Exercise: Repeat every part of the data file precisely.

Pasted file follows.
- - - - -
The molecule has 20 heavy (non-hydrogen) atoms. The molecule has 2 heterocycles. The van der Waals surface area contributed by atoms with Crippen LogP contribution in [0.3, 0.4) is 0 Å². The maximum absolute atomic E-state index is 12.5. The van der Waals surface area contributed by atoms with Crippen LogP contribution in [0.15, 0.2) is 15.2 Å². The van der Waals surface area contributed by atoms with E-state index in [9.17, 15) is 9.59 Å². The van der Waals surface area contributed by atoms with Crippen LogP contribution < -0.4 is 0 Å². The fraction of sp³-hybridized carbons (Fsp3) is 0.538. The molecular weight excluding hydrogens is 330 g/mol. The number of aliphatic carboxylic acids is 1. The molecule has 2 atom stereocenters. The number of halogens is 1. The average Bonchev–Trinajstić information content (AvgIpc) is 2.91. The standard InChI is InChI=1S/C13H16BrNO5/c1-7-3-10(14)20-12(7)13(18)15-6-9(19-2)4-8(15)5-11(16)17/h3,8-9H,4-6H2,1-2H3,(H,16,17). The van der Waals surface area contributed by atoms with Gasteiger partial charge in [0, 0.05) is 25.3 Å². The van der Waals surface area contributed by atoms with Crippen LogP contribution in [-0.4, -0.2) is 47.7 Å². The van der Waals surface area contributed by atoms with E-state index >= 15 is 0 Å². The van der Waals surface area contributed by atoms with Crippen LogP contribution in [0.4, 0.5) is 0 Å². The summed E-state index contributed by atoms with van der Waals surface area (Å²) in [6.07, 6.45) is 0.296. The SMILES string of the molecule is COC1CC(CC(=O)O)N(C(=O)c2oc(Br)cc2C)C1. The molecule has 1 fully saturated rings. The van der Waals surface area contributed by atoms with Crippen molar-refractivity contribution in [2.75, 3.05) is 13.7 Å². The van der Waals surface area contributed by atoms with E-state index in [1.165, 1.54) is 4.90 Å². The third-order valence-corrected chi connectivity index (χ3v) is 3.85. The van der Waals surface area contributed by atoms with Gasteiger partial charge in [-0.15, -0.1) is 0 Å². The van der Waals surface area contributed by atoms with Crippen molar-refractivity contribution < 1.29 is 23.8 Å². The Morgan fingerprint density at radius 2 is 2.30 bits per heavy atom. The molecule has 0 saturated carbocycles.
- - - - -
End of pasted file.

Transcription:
The molecule has 20 heavy (non-hydrogen) atoms. The molecule has 2 heterocycles. The van der Waals surface area contributed by atoms with Crippen LogP contribution in [0.3, 0.4) is 0 Å². The maximum absolute atomic E-state index is 12.5. The van der Waals surface area contributed by atoms with Crippen LogP contribution in [0.15, 0.2) is 15.2 Å². The van der Waals surface area contributed by atoms with E-state index in [9.17, 15) is 9.59 Å². The van der Waals surface area contributed by atoms with Crippen LogP contribution < -0.4 is 0 Å². The fraction of sp³-hybridized carbons (Fsp3) is 0.538. The molecular weight excluding hydrogens is 330 g/mol. The number of aliphatic carboxylic acids is 1. The molecule has 2 atom stereocenters. The number of halogens is 1. The average Bonchev–Trinajstić information content (AvgIpc) is 2.91. The standard InChI is InChI=1S/C13H16BrNO5/c1-7-3-10(14)20-12(7)13(18)15-6-9(19-2)4-8(15)5-11(16)17/h3,8-9H,4-6H2,1-2H3,(H,16,17). The van der Waals surface area contributed by atoms with Gasteiger partial charge in [0, 0.05) is 25.3 Å². The van der Waals surface area contributed by atoms with Crippen LogP contribution in [-0.4, -0.2) is 47.7 Å². The van der Waals surface area contributed by atoms with E-state index >= 15 is 0 Å². The van der Waals surface area contributed by atoms with Crippen LogP contribution in [0.4, 0.5) is 0 Å². The summed E-state index contributed by atoms with van der Waals surface area (Å²) in [6.07, 6.45) is 0.296. The SMILES string of the molecule is COC1CC(CC(=O)O)N(C(=O)c2oc(Br)cc2C)C1. The molecule has 1 fully saturated rings. The van der Waals surface area contributed by atoms with Crippen molar-refractivity contribution in [2.75, 3.05) is 13.7 Å². The van der Waals surface area contributed by atoms with E-state index in [1.165, 1.54) is 4.90 Å². The third-order valence-corrected chi connectivity index (χ3v) is 3.85. The van der Waals surface area contributed by atoms with Gasteiger partial charge in [-0.15, -0.1) is 0 Å². The van der Waals surface area contributed by atoms with Crippen molar-refractivity contribution < 1.29 is 23.8 Å². The Morgan fingerprint density at radius 2 is 2.30 bits per heavy atom. The molecule has 0 saturated carbocycles.